Monday, August 08, 2011

Building America's Future: Falling Apart & Falling Behind

Aug 8: The Building America's Future Educational Fund (BAFEF), a bipartisan and national infrastructure coalition comprised of state and locally elected officials, released a new study that lays out the economic challenges posed by our ailing infrastructure. The report, Building America's Future: Falling Apart and Falling Behind, provides a comparative look at the smart investments being made by our international competitors and suggests a series of recommendations for crafting new innovative transportation policies in the U.S.
    The Building America's Future Educational Fund (BAF Ed Fund) is a bipartisan coalition of elected officials dedicated to bringing about a new era of U.S. investment in infrastructure that enhances our nation's prosperity and quality of life. Founded by former Governor Edward Rendell (D-PA), former Governor Arnold Schwarzenegger (R-CA), and Mayor Michael Bloomberg (I-NYC) of New York, the BAF Ed Fund boasts a politically diverse membership of state and local elected officials from across the nation. The BAF Ed Fund seeks to advance a new national vision for infrastructure investment that strengthens our cities and rural communities, focuses on economic growth and global competitiveness, job creation, and environmental sustainability. In addition, we embrace a wide definition of infrastructure - from roads and bridges to water and sewer systems, energy systems, buses, trains, ports, airports, levees, dams, schools and housing.

    The first section of the report, A Building Crisis, makes the case why U.S. infrastructure has fallen from first place in the World Economic Forum's 2005 economic competitiveness ranking to number 15 today. The second section of the report, Losing Ground to Our Global Competitors, takes an international look at transportation infrastructure and highlights certain themes that unify our competitors' plans while setting our transportation policies apart. The third section of the report, Recommendations for Reform, contains a clear set of recommendations for moving our economy-- and the case for strategic investment in infrastructure—forward.
    Former Governor Rendell, BAFEF co-chair said, "There are always excuses to delay tough decisions, but the time has come for the U.S. to commit to a long-term infrastructure revitalization plan that invests at least $200 billion a year. It should focus on transportation but should also include our water and wastewater systems, our dams, our electric grid and our broadband system. At a time when our nation is crying out for job creation, this plan can produce millions of good-paying American jobs over a sustained period of time." Mayor Bloomberg (I-NYC), BAFEF co-chair said, "In Washington, everyone is talking about the need to fix the economy, but our long-term economic prospects will only get weaker the longer Congress allows our infrastructure to crumble. As Congress stands idly by, our competitors around the world are racing ahead -- especially when it comes to building modern transportation networks. Washington needs to get into gear transforming our infrastructure or else our economy will be stalling out for decades to come."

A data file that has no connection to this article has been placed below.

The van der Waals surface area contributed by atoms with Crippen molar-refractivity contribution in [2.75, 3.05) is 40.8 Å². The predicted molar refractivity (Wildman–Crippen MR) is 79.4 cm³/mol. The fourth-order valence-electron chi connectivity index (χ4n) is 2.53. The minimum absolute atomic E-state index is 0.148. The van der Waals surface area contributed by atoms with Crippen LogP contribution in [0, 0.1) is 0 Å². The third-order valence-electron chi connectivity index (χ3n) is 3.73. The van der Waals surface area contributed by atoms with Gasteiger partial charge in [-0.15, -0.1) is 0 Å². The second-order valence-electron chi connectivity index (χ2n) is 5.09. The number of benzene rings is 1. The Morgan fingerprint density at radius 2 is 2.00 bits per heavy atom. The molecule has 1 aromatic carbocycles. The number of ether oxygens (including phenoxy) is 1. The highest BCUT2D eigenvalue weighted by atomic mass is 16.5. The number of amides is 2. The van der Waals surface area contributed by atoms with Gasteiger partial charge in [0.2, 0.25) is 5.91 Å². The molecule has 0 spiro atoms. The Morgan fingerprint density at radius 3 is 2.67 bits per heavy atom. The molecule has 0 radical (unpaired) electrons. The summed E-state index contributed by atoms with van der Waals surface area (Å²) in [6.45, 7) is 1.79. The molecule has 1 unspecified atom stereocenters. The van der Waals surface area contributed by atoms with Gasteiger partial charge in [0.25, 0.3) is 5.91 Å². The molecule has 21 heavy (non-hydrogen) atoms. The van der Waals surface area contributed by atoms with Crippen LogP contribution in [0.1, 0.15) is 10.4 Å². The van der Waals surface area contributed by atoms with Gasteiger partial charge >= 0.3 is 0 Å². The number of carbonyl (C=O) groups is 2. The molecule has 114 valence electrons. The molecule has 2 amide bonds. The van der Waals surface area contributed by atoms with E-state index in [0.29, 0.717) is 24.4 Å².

The report explains how international economic competitors are sprinting ahead of the U.S. and outlines the case for creating a blueprint to transition to a high-tech transportation network for the 21st century. The report also contains many sobering statistics detailing how the U.S. is falling behind including:
  • U.S. infrastructure has fallen from first place in the World Economic Forum's 2005 economic competitiveness ranking to number 15 today; 
  • China now boasts six of the world's top ten ports -- and none of the top ten are located in the U.S.  The Shanghai port now moves more container traffic a year than the top seven U.S. ports combined;
  • The U.S. has the world's worst air traffic congestion -- a quarter of flights in the U.S. arrive more than 15 minutes late, and the national average for all delayed flights in the U.S. (about 56 minutes) is twice that of Europe's average;
  • There are more than 15,000 miles of true high-speed rail in operation around the world – essentially none of which is in the U.S.;
  • The U.S. is one of the only leading nations without a national plan for public-private partnerships for infrastructure projects or a National Infrastructure Bank to finance large-scale projects and leverage private capital.
    The final section of the report is a set of recommendations for moving the economy forward through strategic investments in infrastructure including:
  • Develop a long-term national infrastructure strategy that makes choices based on economics, not politics.
  • Pass a robust transportation bill that focuses investment on projects that will increase economic return and mobility while reducing congestion and pollution. Such a bill will put Americans back to work and make the U.S. more competitive in the global economy.
  • Be both innovative and realistic about how to pay (including the establishment of a National Infrastructure Bank) and looking at all long-term revenue generating options including congestion pricing, carbon auctions, fees based on miles traveled, and – once the economy recovers – an updated gas-tax.
  • Promote accountability and innovation by setting clear criteria for all funding; encouraging innovation by states and the country's largest cities through competitive grants; and carefully auditing the results to ensure projects are completed on time, on budget, and yielding promised results.
     Access a release from BAFEF (click here). Access the complete 48-page report (click here). Access a 4-page Executive Summary (click here). Access a 3-page fact sheet (click here). Access the BAF website for more information and background (click here). [#All]